Sixteen staff members at Beirut's port, the site of a massive explosion, have been detained over the deadly blast that devastated large parts of the city, a military prosecutor has said.

Lebanese authorities had announced an investigation into Tuesday's explosion, which they said was triggered by a fire igniting 2,750 tonnes of ammonium nitrate stored in a warehouse at Beirut's port.

Dozens of people are still missing after the blast that injured 5,000 people and left up to a quarter of a million without homes fit to live in, hitting a country already suffering from economic meltdown and a surge in coronavirus cases.

Lebanon's foreign minister said on French radio that an investigating committee had been given four days to determine responsibility for the blast, which killed more than 130 people and wounded at least 5,000.

Military prosecutor Fadi Akiki said in a statement that 18 staffers at Beirut's port had been called in for questioning, 16 of whom remain in custody pending further investigations. 

They include port and customs officials as well as maintenance workers and their managers, Mr Akiki said.

His statement came as an official confirmed to AFP that the central bank had ordered an asset freeze for seven port and customs officials, including Badri Daher, director-general of Lebanon's customs authority.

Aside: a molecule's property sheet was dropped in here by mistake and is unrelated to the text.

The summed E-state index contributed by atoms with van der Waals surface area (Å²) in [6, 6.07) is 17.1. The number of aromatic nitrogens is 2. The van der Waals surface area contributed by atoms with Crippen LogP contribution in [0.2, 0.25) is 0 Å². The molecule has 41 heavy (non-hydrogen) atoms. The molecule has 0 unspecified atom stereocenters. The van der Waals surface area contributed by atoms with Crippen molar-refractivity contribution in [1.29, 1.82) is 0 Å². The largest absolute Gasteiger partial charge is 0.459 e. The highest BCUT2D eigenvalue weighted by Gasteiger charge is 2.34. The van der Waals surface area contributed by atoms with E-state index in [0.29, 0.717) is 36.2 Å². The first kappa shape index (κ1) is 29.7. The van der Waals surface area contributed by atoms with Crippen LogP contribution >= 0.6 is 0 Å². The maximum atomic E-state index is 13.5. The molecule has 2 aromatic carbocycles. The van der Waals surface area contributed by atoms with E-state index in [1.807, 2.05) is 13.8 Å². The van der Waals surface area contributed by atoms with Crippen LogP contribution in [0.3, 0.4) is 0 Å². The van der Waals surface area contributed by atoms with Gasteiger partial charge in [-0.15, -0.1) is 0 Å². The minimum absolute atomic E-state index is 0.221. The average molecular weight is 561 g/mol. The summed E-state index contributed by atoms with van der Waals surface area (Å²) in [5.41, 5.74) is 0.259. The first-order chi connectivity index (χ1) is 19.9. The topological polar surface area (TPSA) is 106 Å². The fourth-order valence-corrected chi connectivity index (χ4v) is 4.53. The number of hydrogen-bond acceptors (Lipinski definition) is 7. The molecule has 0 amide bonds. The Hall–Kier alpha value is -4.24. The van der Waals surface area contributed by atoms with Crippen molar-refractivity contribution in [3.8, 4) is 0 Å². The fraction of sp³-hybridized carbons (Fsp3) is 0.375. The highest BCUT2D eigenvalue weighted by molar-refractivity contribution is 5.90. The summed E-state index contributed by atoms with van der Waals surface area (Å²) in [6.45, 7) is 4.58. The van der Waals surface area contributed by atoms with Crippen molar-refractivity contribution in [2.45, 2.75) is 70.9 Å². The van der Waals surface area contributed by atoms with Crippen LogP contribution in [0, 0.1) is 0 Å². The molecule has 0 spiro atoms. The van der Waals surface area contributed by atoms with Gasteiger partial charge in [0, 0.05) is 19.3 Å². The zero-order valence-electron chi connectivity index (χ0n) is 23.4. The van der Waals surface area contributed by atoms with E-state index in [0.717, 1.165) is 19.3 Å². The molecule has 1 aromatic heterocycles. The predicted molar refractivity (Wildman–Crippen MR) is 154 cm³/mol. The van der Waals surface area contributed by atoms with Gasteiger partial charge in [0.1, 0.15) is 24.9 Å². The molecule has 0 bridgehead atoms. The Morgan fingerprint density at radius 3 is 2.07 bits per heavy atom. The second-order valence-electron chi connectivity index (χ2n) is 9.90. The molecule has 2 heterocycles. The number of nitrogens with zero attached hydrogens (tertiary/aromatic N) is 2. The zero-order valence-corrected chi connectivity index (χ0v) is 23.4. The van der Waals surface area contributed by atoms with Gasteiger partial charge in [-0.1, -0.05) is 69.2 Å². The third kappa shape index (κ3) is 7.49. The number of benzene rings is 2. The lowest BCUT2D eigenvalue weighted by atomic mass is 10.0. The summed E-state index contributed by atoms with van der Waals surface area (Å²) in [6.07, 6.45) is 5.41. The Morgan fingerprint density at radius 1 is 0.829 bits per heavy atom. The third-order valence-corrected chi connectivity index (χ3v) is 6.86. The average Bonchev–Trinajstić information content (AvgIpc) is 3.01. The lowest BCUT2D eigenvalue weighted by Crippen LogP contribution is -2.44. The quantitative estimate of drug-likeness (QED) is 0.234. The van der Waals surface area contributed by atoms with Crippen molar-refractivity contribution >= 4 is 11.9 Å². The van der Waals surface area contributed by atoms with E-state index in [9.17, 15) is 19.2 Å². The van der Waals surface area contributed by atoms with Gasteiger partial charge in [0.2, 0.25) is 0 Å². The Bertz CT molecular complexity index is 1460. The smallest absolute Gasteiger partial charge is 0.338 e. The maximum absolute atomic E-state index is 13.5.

The official spoke on the condition of anonymity because he is not authorised to speak on the issue.

A banking source confirmed to AFP that all the country's commercial banks received the order, which also lifts banking secrecy from accounts owned or linked to those in question. 

Even as they counted their dead and cleared streets of debris, many Lebanese were boiling with anger over a blast they see as the most shocking expression yet of their leadership's incompetence.

Many have raised questions as to how such a huge cargo of highly explosive material could have been left unsecured for years.

Earlier, French President Emmanuel Macron has called for an international investigation into the explosion at Beirut's port on Tuesday that killed 145 people and destroyed entire neighbourhoods.

"An international, open and transparent probe is needed to prevent things from remaining hidden and doubt from creeping in," Mr Macron told reporters at the end of a snap visit to the Lebanese capital.

President Macron listens to a resident as he visits a devastated street of Beirut

Mr Macron announced that an international aid conference for Lebanon would be held "in the coming days".